For example, if I started a new diet on a Monday with the expectation of losing 14 lbs by the following Monday (it has been a great hope more than once), unless I had been stricken with a pretty nasty sickness bug, I would probably only lose at most about 4lbs…thus I would be extremely disappointed and ready to eat that huge chocolate cake!

But if I started with the expectation of losing 2lb, then I would be delighted at that 4lb loss.

Two very different outcomes with the same result: the first would dampen my motivation and yet the second would spur me on to continue.

We need to take this realistic approach when it comes to our online business’.

In terms of blogging, say if your expectation was to have 1000 subscribers on your list within the first month and net around $500 profit, you would be extremely disappointed if you managed 100 subscribers and no sales.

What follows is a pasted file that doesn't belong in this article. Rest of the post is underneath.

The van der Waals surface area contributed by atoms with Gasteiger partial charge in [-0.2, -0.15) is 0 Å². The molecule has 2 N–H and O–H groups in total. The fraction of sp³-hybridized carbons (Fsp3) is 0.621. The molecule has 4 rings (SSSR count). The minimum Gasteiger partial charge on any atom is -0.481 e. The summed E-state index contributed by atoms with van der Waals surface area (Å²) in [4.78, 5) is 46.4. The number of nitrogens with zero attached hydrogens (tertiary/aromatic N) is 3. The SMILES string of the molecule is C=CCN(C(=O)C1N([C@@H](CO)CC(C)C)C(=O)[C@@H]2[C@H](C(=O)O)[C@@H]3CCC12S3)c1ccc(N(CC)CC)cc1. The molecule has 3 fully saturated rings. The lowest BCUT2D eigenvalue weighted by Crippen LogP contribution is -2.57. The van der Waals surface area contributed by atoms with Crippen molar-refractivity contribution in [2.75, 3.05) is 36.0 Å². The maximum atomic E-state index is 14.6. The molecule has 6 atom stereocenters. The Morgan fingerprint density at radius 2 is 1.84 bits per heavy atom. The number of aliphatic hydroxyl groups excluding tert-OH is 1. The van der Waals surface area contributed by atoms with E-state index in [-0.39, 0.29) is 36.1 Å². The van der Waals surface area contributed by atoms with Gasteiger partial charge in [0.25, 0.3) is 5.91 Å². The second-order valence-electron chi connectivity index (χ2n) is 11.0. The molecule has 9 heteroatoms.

A more realistic expectation for me to have would be to have my blog up and running with all links and opt-ins working, images and keywords optimised and at least two posts up.

In my first month I wouldn’t expect subscribers and I certainly wouldn’t expect sales.

But what a confidence booster if I did get subscribers and a couple of sales.

Expect the Unexpected

As well as setting the right expectations, we also need to expect the many challenges that we will face in our online journey. If you are aware of potential threats beforehand, have the necessary plans of diversion, then you are more likely to overcome them.

In the next post, I will go over some of these expectations you may come across and how to set them correctly.

We all know ‘not to have such high expectations’ but sometimes it helps to have a reminder. It is okay to dream but don’t let those dreams overspill into reality and what you expect to happen.

To have high expectations for a new venture, whatever that may be, is easy to have but it can be a destructive element in your growth, instead focus on your aims and the steps you need to take to get you there.

To your success,
Loretta